13 Aug
by Phillip Tomlinson 
 
Control? 

Yeah!  

Of course you want to be in control. 

When have you not wanted to be in control? 

It’s your life, isn’t it? 

Why would you cede control if you didn’t have to? 

Quite frankly, it’s the reason you get mighty ticked off when you’re, say, watching your favorite TV show and, right when you would have it no other way, the cable goes south on you. 

Tell me about it!  I’ve had that feeling many times. 

That’s why I’m sure, like me, you can admire and root for the guy who takes control and refuses to give an inch. 

And I’m not just thinking of any guy here, because there’s always that one guy who keeps popping into my head every time I need a reminder that complaining is the lazy way out.  It’s a flashback all the way to more than 10 years ago in little town you may have heard of.  

Lake Placid, New York.  

Just as I thought: you’ve heard of it.  Who hasn’t heard of “The Miracle on Ice.”  

Well, that’s where I found myself on a Sunday.  In that Olympic town of Miracle-on-Ice fame watching one of the most grueling of races:  the triathlon. 

A 2.4 mile swim, a 112 mile bike ride, and a 26 mile marathon in that order.   

Makes some people nauseous just thinking of this.  But let’s not forget our guy who over the years revisits my thoughts.  In this Olympic miracle town, he was Mr. Miracle in the surf, Mr. Miracle on two wheels and, yes, Mr. Miracle on asphalt.  It was this last leg — and the operative word is leg — that gave me goose bumps. 

This guy was definitely not running as fast as his fellow competitors.  Far from it.  But he was running.  With every grimace on his contorted face.  Running on one leg.  And a medieval plastic prosthetic where his other leg had been!  All the more impressive when some of his two-legged counterparts had been reduced to walking — hands akimbo, their face almost touching the pavement. 

Talk about wresting control in the most drastic of ways! 

How badly do you want control? 

I know you do.  We all do. 

Here’s the thing:  You don’t have to do a triathlon.  You can walk.  But not just any walk. 

If you have 10 minutes to spare, I’ll show you a little routine that could actually turn up big for you in the control department.  It’s called the hand walk and, yes, you’ll need your legs too, but it could turn out to  be a bit of a miracle in building stability in your shoulders, arms, and core while lengthening your hamstrings, calves and lower back muscles.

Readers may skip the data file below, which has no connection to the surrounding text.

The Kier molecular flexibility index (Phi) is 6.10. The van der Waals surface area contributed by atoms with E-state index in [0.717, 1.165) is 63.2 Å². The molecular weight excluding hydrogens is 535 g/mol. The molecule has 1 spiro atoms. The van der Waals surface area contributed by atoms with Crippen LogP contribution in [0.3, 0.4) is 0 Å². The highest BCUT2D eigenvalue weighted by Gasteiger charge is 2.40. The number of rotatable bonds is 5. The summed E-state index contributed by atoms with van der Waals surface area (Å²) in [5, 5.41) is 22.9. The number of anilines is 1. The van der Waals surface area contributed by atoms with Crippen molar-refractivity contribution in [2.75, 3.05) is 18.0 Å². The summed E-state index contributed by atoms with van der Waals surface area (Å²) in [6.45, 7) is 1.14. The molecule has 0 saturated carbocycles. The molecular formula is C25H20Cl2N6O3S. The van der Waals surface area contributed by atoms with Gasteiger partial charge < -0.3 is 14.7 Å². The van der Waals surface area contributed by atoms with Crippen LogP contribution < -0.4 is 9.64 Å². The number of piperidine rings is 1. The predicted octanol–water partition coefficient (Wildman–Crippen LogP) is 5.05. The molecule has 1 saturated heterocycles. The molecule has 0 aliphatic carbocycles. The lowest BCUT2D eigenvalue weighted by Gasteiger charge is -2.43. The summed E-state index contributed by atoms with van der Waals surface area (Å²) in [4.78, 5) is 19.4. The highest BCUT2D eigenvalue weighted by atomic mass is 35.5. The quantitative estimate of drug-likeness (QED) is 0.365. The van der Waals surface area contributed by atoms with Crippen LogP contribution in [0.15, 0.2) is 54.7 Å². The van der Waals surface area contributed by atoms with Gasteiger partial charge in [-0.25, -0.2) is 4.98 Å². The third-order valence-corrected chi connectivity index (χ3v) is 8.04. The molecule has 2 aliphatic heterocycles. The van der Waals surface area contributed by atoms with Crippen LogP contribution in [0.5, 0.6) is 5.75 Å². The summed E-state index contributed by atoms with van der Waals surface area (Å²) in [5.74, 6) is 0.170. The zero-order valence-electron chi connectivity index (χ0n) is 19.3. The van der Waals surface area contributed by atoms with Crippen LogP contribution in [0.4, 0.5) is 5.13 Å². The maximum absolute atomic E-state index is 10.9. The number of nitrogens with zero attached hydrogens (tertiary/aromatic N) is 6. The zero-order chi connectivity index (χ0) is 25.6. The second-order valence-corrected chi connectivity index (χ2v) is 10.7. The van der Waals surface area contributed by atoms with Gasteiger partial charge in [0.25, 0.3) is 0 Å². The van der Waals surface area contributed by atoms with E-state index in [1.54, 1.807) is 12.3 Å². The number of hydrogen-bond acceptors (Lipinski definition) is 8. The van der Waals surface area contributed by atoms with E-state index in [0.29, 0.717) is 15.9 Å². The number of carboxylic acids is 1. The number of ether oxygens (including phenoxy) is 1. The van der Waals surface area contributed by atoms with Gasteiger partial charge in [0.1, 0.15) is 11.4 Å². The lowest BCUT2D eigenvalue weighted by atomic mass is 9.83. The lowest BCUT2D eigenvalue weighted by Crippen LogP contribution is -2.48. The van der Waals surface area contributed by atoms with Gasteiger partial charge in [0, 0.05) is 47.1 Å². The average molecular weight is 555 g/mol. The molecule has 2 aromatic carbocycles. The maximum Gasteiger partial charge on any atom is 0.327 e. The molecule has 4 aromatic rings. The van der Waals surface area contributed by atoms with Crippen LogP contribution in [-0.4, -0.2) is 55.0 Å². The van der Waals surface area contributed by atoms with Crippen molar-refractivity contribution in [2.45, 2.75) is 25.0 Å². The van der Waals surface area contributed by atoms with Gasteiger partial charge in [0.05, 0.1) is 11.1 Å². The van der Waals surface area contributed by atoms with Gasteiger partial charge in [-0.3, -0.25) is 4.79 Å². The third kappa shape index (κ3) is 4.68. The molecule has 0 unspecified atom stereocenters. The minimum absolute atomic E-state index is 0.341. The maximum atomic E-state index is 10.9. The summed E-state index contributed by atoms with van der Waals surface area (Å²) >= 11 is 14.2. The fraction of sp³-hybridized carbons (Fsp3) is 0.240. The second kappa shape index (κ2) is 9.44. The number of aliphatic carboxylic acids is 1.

So, come, let’s walk the walk in the BodinSync Prescription below: 

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BODINSYNC PRESCRIPTION 

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  1. Stand straight with your feet together.  THIS IS YOUR STARTING POSITION.
  2. Stoop down and place your palms on the floor in front of your feet.  You may need to adjust the distance between your feet and your hands according to the flexibility in your hamstrings.
  3. Straighten your legs while keeping your palms flat against the floor as in diagram 1. 

    Diagram 1

    Hold for a second or so. (This is where you may need to make that adjustment between your hands and feet.) 

  4. Keeping your legs straight and your stomach as flat as possible, walk your hands out pass normal pushup position until your body is straight and your arms are out in front of you (see diagram 2 with arrow)  instead of underneath you. 

    Diagram 2

    Pause.  ( You may increase the degree of difficulty by raising one leg slightly off the floor, putting it back and doing the same with the other leg.) 

     

  5. walk your arms slightly back, positioning them under your shoulders.  Do a pushup.
  6. Keeping your legs and body straight, reverse the walking motion by walking your feet back up to your hands, all the while using very short ankle steps without the aid of your quads, knees or hips.
  7. Stand back up.  THAT’S ONE REPETITION.  Do 10.

  

NOTE:  If you are interested in trying out some fun and functional ways to improve your physical fitness, you’re welcome to send your E-mail to  nattydregs@aol.com to arrange for a free trial class.